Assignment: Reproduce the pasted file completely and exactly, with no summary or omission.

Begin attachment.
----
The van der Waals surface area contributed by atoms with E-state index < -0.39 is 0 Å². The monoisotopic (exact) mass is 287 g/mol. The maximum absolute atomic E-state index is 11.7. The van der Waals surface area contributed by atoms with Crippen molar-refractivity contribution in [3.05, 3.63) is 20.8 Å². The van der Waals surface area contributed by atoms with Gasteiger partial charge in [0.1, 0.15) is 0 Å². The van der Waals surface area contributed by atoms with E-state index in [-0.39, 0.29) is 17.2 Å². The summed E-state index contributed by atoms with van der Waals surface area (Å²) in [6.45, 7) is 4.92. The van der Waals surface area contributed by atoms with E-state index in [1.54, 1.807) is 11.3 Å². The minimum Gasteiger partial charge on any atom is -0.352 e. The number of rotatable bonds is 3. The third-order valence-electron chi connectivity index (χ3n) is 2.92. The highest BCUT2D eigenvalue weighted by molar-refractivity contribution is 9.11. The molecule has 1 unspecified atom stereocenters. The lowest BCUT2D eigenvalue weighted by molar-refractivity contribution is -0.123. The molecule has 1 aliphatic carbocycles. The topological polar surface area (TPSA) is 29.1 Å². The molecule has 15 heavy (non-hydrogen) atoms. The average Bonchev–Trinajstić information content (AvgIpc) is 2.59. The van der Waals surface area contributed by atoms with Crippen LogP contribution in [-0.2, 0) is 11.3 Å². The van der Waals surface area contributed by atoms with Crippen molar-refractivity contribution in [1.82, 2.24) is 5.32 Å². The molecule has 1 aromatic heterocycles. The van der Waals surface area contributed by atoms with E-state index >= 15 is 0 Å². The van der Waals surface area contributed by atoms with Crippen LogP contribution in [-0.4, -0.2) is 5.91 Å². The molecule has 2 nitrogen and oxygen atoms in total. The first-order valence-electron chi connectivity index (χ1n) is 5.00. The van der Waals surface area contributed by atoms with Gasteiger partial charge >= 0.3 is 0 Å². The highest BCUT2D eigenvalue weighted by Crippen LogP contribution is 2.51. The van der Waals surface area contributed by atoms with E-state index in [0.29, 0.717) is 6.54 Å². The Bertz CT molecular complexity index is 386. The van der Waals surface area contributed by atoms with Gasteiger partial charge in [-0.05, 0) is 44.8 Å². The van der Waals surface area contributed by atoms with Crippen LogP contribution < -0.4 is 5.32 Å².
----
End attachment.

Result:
The van der Waals surface area contributed by atoms with E-state index < -0.39 is 0 Å². The monoisotopic (exact) mass is 287 g/mol. The maximum absolute atomic E-state index is 11.7. The van der Waals surface area contributed by atoms with Crippen molar-refractivity contribution in [3.05, 3.63) is 20.8 Å². The van der Waals surface area contributed by atoms with Gasteiger partial charge in [0.1, 0.15) is 0 Å². The van der Waals surface area contributed by atoms with E-state index in [-0.39, 0.29) is 17.2 Å². The summed E-state index contributed by atoms with van der Waals surface area (Å²) in [6.45, 7) is 4.92. The van der Waals surface area contributed by atoms with E-state index in [1.54, 1.807) is 11.3 Å². The minimum Gasteiger partial charge on any atom is -0.352 e. The number of rotatable bonds is 3. The third-order valence-electron chi connectivity index (χ3n) is 2.92. The highest BCUT2D eigenvalue weighted by molar-refractivity contribution is 9.11. The molecule has 1 unspecified atom stereocenters. The lowest BCUT2D eigenvalue weighted by molar-refractivity contribution is -0.123. The molecule has 1 aliphatic carbocycles. The topological polar surface area (TPSA) is 29.1 Å². The molecule has 15 heavy (non-hydrogen) atoms. The average Bonchev–Trinajstić information content (AvgIpc) is 2.59. The van der Waals surface area contributed by atoms with Crippen LogP contribution in [-0.2, 0) is 11.3 Å². The van der Waals surface area contributed by atoms with Crippen molar-refractivity contribution in [1.82, 2.24) is 5.32 Å². The molecule has 1 aromatic heterocycles. The van der Waals surface area contributed by atoms with E-state index >= 15 is 0 Å². The van der Waals surface area contributed by atoms with Crippen LogP contribution in [-0.4, -0.2) is 5.91 Å². The molecule has 2 nitrogen and oxygen atoms in total. The first-order valence-electron chi connectivity index (χ1n) is 5.00. The van der Waals surface area contributed by atoms with Gasteiger partial charge >= 0.3 is 0 Å². The highest BCUT2D eigenvalue weighted by Crippen LogP contribution is 2.51. The van der Waals surface area contributed by atoms with E-state index in [0.29, 0.717) is 6.54 Å². The Bertz CT molecular complexity index is 386. The van der Waals surface area contributed by atoms with Gasteiger partial charge in [-0.05, 0) is 44.8 Å². The van der Waals surface area contributed by atoms with Crippen LogP contribution < -0.4 is 5.32 Å².